By Dan Hust
LIBERTY Despite rumors to the contrary, the Village of Liberty Planning Board is not standing in the way of the red meat processing facility planned for Willow Lane, said Dan Ratner Sr.
“There’s nothing that’s been stalled at all,” he affirmed. “... It’s just normal red-tape bureaucracy.”
While Ratner, a planning board member and Mayor Richard Winters’ liaison to the project, pointed out he doesn’t speak for the entire planning board, he said the slaughterhouse project has only been broached with the board preliminarily.
“There are no plans that have come to us yet,” he explained. “... They’ve only come before the planning board twice, because they’re still in the planning stages.”
But, he added, “there were all kinds of issues discussed.”
Many of those issues have to do with the steep terrain. While the location has hosted industrial uses before, stormwater runoff has plagued the area, and the village, said Ratner, is eager to avoid exacerbating the issue, especially with the sewer plant next door.
As a result, the county Industrial Development Agency (IDA) the project’s overseer will be upgrading Willow Lane, he explained, and it’s gained Liberty’s blessing to use an old dechlorination tank for stormwater control purposes.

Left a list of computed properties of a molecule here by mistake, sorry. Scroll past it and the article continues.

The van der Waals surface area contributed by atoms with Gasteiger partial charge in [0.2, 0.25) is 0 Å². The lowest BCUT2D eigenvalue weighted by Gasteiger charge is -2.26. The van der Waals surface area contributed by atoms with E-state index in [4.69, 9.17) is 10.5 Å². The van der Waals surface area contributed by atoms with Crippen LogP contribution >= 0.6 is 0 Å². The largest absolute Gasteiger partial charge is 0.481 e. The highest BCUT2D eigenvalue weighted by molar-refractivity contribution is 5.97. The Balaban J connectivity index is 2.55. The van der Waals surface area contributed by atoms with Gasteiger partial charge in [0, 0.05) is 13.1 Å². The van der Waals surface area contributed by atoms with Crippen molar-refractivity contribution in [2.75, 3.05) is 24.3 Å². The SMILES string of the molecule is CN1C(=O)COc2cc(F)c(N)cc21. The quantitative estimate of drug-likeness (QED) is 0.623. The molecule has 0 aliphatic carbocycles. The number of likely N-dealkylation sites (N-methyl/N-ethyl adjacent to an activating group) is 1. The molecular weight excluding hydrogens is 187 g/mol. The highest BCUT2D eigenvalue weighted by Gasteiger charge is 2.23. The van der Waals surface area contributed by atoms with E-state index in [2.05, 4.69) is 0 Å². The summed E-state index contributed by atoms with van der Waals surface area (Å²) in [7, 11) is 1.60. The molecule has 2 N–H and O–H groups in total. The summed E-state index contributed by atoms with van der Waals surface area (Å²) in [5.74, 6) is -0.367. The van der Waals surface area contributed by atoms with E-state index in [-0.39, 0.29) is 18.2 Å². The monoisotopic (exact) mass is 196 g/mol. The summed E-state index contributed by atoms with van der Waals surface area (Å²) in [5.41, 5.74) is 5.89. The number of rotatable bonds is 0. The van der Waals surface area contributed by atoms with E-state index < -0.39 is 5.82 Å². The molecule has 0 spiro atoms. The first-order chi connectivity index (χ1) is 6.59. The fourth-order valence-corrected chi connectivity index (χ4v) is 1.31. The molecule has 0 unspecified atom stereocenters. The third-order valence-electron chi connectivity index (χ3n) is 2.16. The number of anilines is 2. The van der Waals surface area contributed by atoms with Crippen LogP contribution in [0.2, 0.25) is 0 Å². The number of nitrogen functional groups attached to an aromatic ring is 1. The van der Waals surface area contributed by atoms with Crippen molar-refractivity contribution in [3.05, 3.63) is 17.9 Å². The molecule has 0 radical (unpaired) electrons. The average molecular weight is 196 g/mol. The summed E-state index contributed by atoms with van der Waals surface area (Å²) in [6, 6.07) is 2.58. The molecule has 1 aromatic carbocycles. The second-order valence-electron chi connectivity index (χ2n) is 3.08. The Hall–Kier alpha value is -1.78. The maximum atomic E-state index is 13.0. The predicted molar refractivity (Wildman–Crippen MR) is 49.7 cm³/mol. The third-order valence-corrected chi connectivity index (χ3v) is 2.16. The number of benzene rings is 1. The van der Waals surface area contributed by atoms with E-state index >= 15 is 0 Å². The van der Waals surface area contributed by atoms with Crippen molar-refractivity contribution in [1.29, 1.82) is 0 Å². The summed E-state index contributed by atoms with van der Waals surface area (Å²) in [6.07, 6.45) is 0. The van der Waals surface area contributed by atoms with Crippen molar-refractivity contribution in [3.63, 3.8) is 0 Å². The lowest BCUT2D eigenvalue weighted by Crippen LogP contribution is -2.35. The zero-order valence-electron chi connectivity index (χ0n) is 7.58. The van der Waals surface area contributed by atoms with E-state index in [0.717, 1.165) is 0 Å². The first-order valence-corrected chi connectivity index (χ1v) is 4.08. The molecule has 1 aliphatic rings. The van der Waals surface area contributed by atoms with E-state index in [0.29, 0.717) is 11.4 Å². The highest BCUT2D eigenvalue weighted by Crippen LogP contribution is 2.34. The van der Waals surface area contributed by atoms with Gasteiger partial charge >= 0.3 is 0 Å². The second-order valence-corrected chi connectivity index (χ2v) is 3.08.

“There is no problem with us right now,” Ratner remarked. “They and their engineers have to solve a drainage problem.”
Ratner added that many people have worked collaboratively to see the project realized, despite years of hurdles.
“We’re working so hard to make the county and village a better place,” he said.
“The planning board and village were always trying to help,” confirmed IDA CEO Allan Scott.
Legislator Jodi Goodman, who lives in Liberty, brought the parties together over the past few months to ensure a smooth process.
“Dan was a delight to work with,” she related. “The planning board worked very closely with me, and he really took down walls to move this project forward.”
County Planning Commissioner Luiz Aragon agreed. While he thinks a spring groundbreaking date is “optimistic,” he seems certain the slaughterhouse will begin construction this year.
“The facility itself is expected to produce three to five full-time jobs, but its indirect impact on job creation will be much greater,” he said. “It is estimated that the facility will benefit 200 farms, creating at least 50 new full-time on-farm jobs and retaining at least 200 livestock production jobs.
“The economic benefit of the facility will reach even farther, spurring the development of a number of ancillary businesses including niche farmers’ markets, trucking and delivery services, all of which will produce additional employment opportunities.”
The total funding is already secured, he added.
“[This] will not only strengthen our livestock industry,” Aragon concluded, “but also re-establish Sullivan County as a regional hub of agricultural activity.”